Financial abuse, as defined by the World Health Organisation, is ‘the illegal or improper exploitation or use of funds or resources of the older person’.
Older Australians are particularly vulnerable to financial abuse because, for a range of reasons, they often rely on family or close friends to assist them with the day-to-day management of their affairs. Research undertaken by the School of Social Work and Social Policy of the University of Queensland into the financial management of assets by older Australians indicated that:
- 72.4% of older Australians received help with their paperwork
- 54.6% received help with paying bills
- 41% received help with accessing their money and banking
- 36.9% received help with their pensions and management
- 30.8% received help with their property management.
The Public Advocate (Victoria) observed that the most common financial abuse involves family members in either:
a) preserving an inheritance by not spending money on an older person’s welfare needs; or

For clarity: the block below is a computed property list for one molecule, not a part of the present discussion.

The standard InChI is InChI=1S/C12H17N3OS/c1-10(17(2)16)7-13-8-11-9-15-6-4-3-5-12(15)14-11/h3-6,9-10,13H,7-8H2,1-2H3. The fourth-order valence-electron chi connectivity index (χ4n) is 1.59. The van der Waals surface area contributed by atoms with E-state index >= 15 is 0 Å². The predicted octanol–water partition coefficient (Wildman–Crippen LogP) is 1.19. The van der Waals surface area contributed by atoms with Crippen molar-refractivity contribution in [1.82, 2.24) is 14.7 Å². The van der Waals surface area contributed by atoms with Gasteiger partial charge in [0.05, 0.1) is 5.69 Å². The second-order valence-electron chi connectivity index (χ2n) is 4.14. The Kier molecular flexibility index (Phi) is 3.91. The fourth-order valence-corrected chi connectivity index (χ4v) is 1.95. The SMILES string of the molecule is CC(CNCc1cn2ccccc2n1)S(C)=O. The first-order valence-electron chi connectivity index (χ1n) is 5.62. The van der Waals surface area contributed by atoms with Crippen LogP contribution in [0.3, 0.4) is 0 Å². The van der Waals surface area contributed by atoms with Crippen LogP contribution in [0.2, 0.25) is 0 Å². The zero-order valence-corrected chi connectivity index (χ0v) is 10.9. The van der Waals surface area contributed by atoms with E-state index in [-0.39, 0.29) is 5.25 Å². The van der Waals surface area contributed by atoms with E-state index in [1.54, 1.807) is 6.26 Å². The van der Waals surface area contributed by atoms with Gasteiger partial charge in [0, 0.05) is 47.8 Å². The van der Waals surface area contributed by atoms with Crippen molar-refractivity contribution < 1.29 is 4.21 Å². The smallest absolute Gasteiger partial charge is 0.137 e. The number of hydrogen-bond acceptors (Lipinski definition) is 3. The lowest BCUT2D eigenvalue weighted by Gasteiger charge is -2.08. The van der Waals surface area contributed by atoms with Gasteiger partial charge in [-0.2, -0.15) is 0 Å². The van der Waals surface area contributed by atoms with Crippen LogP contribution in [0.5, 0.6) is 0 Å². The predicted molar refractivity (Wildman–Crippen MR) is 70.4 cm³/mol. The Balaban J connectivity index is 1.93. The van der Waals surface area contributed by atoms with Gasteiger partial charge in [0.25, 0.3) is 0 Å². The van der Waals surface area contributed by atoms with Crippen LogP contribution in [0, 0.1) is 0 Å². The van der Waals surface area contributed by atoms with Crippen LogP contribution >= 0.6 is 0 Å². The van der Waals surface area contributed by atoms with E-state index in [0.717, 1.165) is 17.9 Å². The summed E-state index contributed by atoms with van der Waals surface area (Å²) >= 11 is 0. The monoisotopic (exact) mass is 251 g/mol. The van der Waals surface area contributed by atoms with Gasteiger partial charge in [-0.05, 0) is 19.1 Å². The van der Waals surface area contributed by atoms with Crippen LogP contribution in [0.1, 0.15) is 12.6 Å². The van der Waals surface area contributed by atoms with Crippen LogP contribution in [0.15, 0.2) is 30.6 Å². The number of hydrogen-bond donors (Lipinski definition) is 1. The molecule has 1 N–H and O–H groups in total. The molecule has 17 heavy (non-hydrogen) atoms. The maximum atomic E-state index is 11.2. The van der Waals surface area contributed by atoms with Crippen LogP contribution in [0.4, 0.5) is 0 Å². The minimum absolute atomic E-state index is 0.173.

b) bringing forward an inheritance by using an older person’s assets for their own benefit.
There are also warning signs that one may be in a financially abusive relationship, including:
- Being forced to change their will
- Another person is accessing or controlling their bank accounts or credit cards or using it without their consent
- Denying access to their own money or property
- Large or unexplained withdrawals or transfers have been made from their bank account
- Negligently mishandling assets including misuse by a caregiver
- Over-charging or not delivering caregiving services
- Being forced to sign a will, deed, contract or power of attorney through deception, coercion or undue influence
- Being promised long-term or lifetime care in exchange for money and property but not receiving such care